Read about this show in COLLECTORS WEEKLY:
Before Mondrian, Native American Women Painted Abstract Art on Saddlebags
GEOMETRIES American Geometric Abstraction 1880 - 2016
Parfleche essay and images->
Geometric Abstraction essay and images->
John Molloy Gallery is pleased to announce “GEOMETRIES, American Geometric Abstraction 1880 – 2016”, opening January 14th, 2016. The exhibition adds a new dimension to this canon in American Art with the inclusion of Plains and Plateau Indian Parfleches from the 1880s to the early 20th century. Fifty years before Ilya Bolotowsky made his work, these rawhide objects were painted with geometric motifs and primary colors, using a visually similar pictorial language. The lines, shapes, composition and color of the Native American works provide a stunning comparison to the more contemporary works included here by such artists as Bolotowsky, Betty Parsons and Larissa Nowicki. Comparisons between indigenous and modern art are classic art historical conversations, with our understanding of each body of work enriched by an enlarged context.
“GEOMETRIES” includes a collection of painted parfleche from various tribes, including Lakota, Umatilla and an especially notable pair of historically and artistically important Crow Indian horse armor. This is only one of three pair extant. The bold colors and form as well as the abstracted celestial imagery make this beautiful pair a significant statement in the history of American abstraction. It is a striking companion to the large “Rising Tondo” by Ilya Bolotowsky from 1968, as well as to the Betty Parsons mixed media “Eye of the Cross” from 1976.
Parfleche is painted in what was essentially a fresco technique. The intensely saturated color is as bold and vibrant as the commercial pigments used by the later artists on canvas or wood. The circular motif and saturated color is reflected in Andy Hammerstein’s painting, “Sunspot,” and again in new work by Larissa Nowicki. Meticulously woven paper constructions are Nowicki’s signature geometric vocabulary.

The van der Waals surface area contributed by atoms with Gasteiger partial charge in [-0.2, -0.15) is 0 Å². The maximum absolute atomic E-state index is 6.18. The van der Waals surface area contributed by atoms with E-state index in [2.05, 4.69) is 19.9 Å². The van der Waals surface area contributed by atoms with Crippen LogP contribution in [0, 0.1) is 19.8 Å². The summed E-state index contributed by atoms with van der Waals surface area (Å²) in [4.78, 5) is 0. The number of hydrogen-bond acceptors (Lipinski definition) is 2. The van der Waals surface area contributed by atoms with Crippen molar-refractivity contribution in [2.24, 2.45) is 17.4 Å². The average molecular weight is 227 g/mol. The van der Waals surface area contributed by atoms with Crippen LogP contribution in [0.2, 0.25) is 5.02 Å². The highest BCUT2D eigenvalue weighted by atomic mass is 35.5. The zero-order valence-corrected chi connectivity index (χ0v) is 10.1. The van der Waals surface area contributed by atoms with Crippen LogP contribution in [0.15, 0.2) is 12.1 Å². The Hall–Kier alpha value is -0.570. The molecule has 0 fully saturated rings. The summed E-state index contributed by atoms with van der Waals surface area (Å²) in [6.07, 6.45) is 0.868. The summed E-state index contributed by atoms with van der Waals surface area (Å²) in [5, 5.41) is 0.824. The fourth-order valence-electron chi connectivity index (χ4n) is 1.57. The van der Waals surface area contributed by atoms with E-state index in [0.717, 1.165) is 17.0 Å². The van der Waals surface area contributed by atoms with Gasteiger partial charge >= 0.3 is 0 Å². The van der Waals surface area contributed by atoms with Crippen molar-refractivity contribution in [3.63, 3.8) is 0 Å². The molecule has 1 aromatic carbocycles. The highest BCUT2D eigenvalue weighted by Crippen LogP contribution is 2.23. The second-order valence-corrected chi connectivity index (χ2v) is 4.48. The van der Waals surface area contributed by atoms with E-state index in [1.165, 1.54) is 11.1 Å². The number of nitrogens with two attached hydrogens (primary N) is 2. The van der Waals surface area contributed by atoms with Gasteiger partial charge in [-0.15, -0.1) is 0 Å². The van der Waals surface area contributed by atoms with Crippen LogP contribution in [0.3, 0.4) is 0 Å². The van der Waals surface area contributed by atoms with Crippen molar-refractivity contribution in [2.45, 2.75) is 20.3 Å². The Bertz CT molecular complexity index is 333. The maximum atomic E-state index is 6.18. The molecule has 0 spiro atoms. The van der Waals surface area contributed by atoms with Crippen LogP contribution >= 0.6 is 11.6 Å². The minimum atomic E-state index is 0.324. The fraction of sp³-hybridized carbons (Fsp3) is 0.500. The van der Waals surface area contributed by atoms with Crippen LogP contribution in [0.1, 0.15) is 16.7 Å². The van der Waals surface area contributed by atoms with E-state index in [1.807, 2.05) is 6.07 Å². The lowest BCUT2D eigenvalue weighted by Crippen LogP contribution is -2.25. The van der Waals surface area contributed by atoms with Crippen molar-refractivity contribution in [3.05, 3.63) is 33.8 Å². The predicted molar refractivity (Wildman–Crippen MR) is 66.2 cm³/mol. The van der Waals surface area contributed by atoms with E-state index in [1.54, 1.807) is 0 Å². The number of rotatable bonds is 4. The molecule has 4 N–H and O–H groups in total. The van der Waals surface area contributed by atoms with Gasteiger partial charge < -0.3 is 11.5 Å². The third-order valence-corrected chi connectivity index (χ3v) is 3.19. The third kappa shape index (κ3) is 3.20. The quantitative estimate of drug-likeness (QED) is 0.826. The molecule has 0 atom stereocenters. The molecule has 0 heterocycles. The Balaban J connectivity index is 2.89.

The Betty Parsons mixed media constructions from the 1970’s share the spontaneity of the parfleche paintings, and make reference to the natural world. Painted wooden geometries of a different sort are found in new paintings by Max Estenger, whose work is in a group show at the University of Denver Museum, “Learning to See Color” from January 14 to March 6, 2016. Estenger is having a mid-career survey at the Museum of Contemporary Art in Tucson, AZ from February 13 to May 29, 2016.
Cognitive science confirms that the bold colors and shapes used by all the artists exhibited here reach beyond cultural boundaries to specific neural receptors in our brains. From a purely visual perspective, before any discussion of intent or influence, this exhibition broadens the category of American Geometric Abstraction in America.
“GEOMETRIES" opens with an artists' reception Thursday, January 14th from 6-8 pm and runs through February 27th, 2016.
John Molloy - 917-854-6543
Nancy Zander, Co-curator - 914-325-3254